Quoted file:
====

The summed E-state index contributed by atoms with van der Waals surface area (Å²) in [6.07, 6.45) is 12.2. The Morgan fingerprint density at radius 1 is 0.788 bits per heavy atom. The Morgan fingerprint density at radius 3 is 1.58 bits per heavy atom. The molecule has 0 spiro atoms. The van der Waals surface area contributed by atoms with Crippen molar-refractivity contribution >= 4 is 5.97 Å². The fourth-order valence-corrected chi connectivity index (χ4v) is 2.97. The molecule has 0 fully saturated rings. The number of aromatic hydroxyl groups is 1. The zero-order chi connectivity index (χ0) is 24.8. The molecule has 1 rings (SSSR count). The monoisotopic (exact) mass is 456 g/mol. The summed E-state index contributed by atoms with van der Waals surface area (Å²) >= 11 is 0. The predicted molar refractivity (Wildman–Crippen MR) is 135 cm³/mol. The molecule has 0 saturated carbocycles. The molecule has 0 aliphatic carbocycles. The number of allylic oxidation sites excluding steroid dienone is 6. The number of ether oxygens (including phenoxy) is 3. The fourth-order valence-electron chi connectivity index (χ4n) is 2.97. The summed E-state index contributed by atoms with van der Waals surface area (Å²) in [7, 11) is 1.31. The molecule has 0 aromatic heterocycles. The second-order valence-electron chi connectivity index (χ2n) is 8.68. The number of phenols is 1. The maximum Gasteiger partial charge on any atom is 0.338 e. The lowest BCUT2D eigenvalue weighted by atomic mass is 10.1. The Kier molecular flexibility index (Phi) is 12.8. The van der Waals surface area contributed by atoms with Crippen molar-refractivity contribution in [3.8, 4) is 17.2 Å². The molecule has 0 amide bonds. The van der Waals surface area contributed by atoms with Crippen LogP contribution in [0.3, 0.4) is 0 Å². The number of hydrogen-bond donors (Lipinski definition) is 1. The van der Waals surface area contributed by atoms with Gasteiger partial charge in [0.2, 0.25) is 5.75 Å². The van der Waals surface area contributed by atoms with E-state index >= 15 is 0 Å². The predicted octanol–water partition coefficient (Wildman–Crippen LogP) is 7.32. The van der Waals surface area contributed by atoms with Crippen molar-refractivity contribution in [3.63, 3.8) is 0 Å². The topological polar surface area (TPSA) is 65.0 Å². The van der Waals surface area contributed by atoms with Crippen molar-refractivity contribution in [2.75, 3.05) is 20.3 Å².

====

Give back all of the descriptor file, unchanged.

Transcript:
The summed E-state index contributed by atoms with van der Waals surface area (Å²) in [6.07, 6.45) is 12.2. The Morgan fingerprint density at radius 1 is 0.788 bits per heavy atom. The Morgan fingerprint density at radius 3 is 1.58 bits per heavy atom. The molecule has 0 spiro atoms. The van der Waals surface area contributed by atoms with Crippen molar-refractivity contribution >= 4 is 5.97 Å². The fourth-order valence-corrected chi connectivity index (χ4v) is 2.97. The molecule has 0 fully saturated rings. The number of aromatic hydroxyl groups is 1. The zero-order chi connectivity index (χ0) is 24.8. The molecule has 1 rings (SSSR count). The monoisotopic (exact) mass is 456 g/mol. The summed E-state index contributed by atoms with van der Waals surface area (Å²) >= 11 is 0. The predicted molar refractivity (Wildman–Crippen MR) is 135 cm³/mol. The molecule has 0 saturated carbocycles. The molecule has 0 aliphatic carbocycles. The number of allylic oxidation sites excluding steroid dienone is 6. The number of ether oxygens (including phenoxy) is 3. The fourth-order valence-electron chi connectivity index (χ4n) is 2.97. The summed E-state index contributed by atoms with van der Waals surface area (Å²) in [7, 11) is 1.31. The molecule has 0 aromatic heterocycles. The second-order valence-electron chi connectivity index (χ2n) is 8.68. The number of phenols is 1. The maximum Gasteiger partial charge on any atom is 0.338 e. The lowest BCUT2D eigenvalue weighted by atomic mass is 10.1. The Kier molecular flexibility index (Phi) is 12.8. The van der Waals surface area contributed by atoms with Crippen molar-refractivity contribution in [3.8, 4) is 17.2 Å². The molecule has 0 amide bonds. The van der Waals surface area contributed by atoms with Crippen LogP contribution in [0.3, 0.4) is 0 Å². The number of hydrogen-bond donors (Lipinski definition) is 1. The van der Waals surface area contributed by atoms with Gasteiger partial charge in [0.2, 0.25) is 5.75 Å². The van der Waals surface area contributed by atoms with E-state index >= 15 is 0 Å². The predicted octanol–water partition coefficient (Wildman–Crippen LogP) is 7.32. The van der Waals surface area contributed by atoms with Crippen molar-refractivity contribution in [3.63, 3.8) is 0 Å². The topological polar surface area (TPSA) is 65.0 Å². The van der Waals surface area contributed by atoms with Crippen molar-refractivity contribution in [2.75, 3.05) is 20.3 Å².